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Cablegate: Usaid and Tika Push for Trilateral Cooperation

VZCZCXYZ0005
PP RUEHWEB

DE RUEHIT #0398 2891334
ZNR UUUUU ZZH (CCY ADC5E192 MSI8643-695)
P 161334Z OCT 09
FM AMCONSUL ISTANBUL
TO RUEHC/SECSTATE WASHDC PRIORITY 9286
INFO RUEHZL/EUROPEAN POLITICAL COLLECTIVE PRIORITY
RUFOADA/JAC MOLESWORTH RAF MOLESWORTH UK PRIORITY
RHMFISS/JOINT STAFF WASHINGTON DC PRIORITY
RHEHNSC/NSC WASHDC PRIORITY
RUEKJCS/DIA WASHDC PRIORITY
RUEAIIA/CIA WASHDC PRIORITY

UNCLAS ISTANBUL 000398

SENSITIVE
SIPDIS
C O R R E C T E D COPY CAPTION
USAID FOR FMOORE/NNICHOLSON/JHILL/ANGASI; USAID/ASIA FOR
MELLIS; USAID/COO FOR TOM BRIGGS; USAID/ODP FOR KAREN
TURNER; AFGHANISTAN/PAKISTAN TASK FORCE FOR CHARLES NORTH
AND TOM GRAMAGLIA

E.O. 12958: N/A
TAGS: PGOV PREL PHUM OSCE TU UZ
SUBJECT: USAID AND TIKA PUSH FOR TRILATERAL COOPERATION

1. (SBU) Summary. In an October 6 meeting on the sidelines
of the IMF/WB summit with the leadership of Turkey's aid and
development organization, TIKA, the members of the USAID
delegation discussed food security in Central Asia and
Africa. They also discussed opportunities for trilateral
cooperation involving universities and NGOs from Turkey and
the United States in third country projects. USAID's
Assistant Administrator for Africa Franklin Moore emphasized
the long-term relationships built and maintained in such
trilateral projects - relationships that continue long after
the initial funding from international organizations ends.
USAID's Coordinator for Bilateral and Multilateral Affairs
Norm Nicholson also addressed the anticipated follow-up from
SRAP Holbrooke's office on a recent meeting on
Afghanistan/Pakistan in Washington. End Summary.

2. (SBU) Food Security in Africa: TIKA President Musa
Kulaklikaya introduced TIKA's activities in Africa, spanning
food security, climate change, poverty, health, and capacity
building. The development organization's Africa programs
constitute 20 percent of TIKA's budget and its African
Agricultural Development program operates in 13 countries
(Burkina Faso, Djibouti, Ethiopia, Guinea Bissau, Mali,
Senegal, Comoros Islands, Madagascar, Tanzania, Kenya,
Rwanda, and Uganda) although TIKA only has offices in
Ethiopia, Senegal, and Sudan. In the realm of food security,
the program focuses on forestry, fisheries, food production
and packaging. Kulaklikaya emphasized a focus on capacity
building in areas of weakness and the implementation of small
and medium-sized projects. An example of such an SMP is the
agricultural training of 235 people in Sudan over the last
two years. TIKA's work in Africa also addresses vocational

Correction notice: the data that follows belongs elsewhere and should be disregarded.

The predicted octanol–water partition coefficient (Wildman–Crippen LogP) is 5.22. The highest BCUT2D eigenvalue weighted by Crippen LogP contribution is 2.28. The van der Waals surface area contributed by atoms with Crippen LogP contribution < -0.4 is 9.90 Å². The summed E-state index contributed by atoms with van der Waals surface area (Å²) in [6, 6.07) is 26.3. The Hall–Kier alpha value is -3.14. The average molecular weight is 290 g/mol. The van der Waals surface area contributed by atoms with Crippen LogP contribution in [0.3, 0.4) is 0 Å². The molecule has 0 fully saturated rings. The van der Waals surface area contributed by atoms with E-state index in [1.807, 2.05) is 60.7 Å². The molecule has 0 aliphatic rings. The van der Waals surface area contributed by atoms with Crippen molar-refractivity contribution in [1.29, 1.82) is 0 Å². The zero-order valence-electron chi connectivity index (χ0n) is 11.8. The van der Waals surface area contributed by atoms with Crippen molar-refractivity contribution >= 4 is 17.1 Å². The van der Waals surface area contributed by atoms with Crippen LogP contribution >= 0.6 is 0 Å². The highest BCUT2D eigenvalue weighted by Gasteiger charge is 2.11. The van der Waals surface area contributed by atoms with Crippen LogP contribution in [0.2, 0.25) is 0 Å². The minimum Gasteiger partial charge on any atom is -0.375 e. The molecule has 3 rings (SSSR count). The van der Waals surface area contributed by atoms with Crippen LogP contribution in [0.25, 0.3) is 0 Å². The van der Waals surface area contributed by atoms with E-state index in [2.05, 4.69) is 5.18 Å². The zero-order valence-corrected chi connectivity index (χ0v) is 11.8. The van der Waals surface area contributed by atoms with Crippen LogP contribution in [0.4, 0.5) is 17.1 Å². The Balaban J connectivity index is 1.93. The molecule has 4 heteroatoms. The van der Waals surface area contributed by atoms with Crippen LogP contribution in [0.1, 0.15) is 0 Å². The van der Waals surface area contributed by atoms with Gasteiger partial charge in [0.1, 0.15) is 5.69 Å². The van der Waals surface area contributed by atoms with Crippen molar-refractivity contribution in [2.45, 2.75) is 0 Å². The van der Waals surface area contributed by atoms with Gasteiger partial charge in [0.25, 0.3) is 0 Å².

training - providing one to three months of training; potable
water and bore holes; and providing health services. TIKA
has treated close to 100,000 people over the last three years
in over 37 African countries through its projects in the
region.

3. (SBU) Central Asian Priority: The remaining 80 percent of
TIKA's budget is spent largely in the Balkans, Central Asia,
and the Middle East, with agriculture, health and
e-Governance capacity building constituting the majority of
its efforts in the regions. Moore agreed with Kulaklikaya's
sentiment that Central Asian food security is of extreme
concern and he congratulated TIKA's initiative to work in a
place that attracted few donors. Kulaklikaya listed among
TIKA's projects agricultural training projects in
Turkmenistan and Uzbekistan as well as agricultural and
fisheries projects in Tajikistan and Kyrgyzstan. He noted
noting that it cooperates with the Swedish International
Development Agency in that region.

4. (SBU) Trilateral Cooperation: Moore proposed greater
trilateral cooperation with Turkey and the U.S. through joint
projects between the country's respective civil society or
universities in third countries. Moore and Kulaklikaya both
agreed that packaging and food security were two areas in
which trilateral work would be easiest and most effective.
Moore asked what links existed between US and Turkish
universities and suggested exploiting existing links and
promoting additional inks for trilateral work in Ethiopia or
Sudan, for example. Moore emphasized that the importance of
such projects lies in the relationship that continues after
the initial funding from international organizations ends.
While agreeing that such relationships were crucial to
international development, Kulaklikaya made an effort to note
that the relationship between USAID and TIKA in Uzbekistan
was "very bad" because TIKA did not receive the contribution
anticipated from USAID. Moore promised to follow up and see
how both sides
could nurture a better relationship.

5. (SBU) Afghanistan: Nicholson explained to Kulaklikaya
that he was waiting for a response to the recent meeting on
Afghanistan/Pakistan from SRAP Holbrooke's office.
Kulaklikaya noted that Turkish Foreign Minister Davutoglu met
with SRAP Holbrooke in New York and looks forward to the
follow up. Nichsolson added that he, too, would like Kabul's
response to a list of proposed projects.
WIENER

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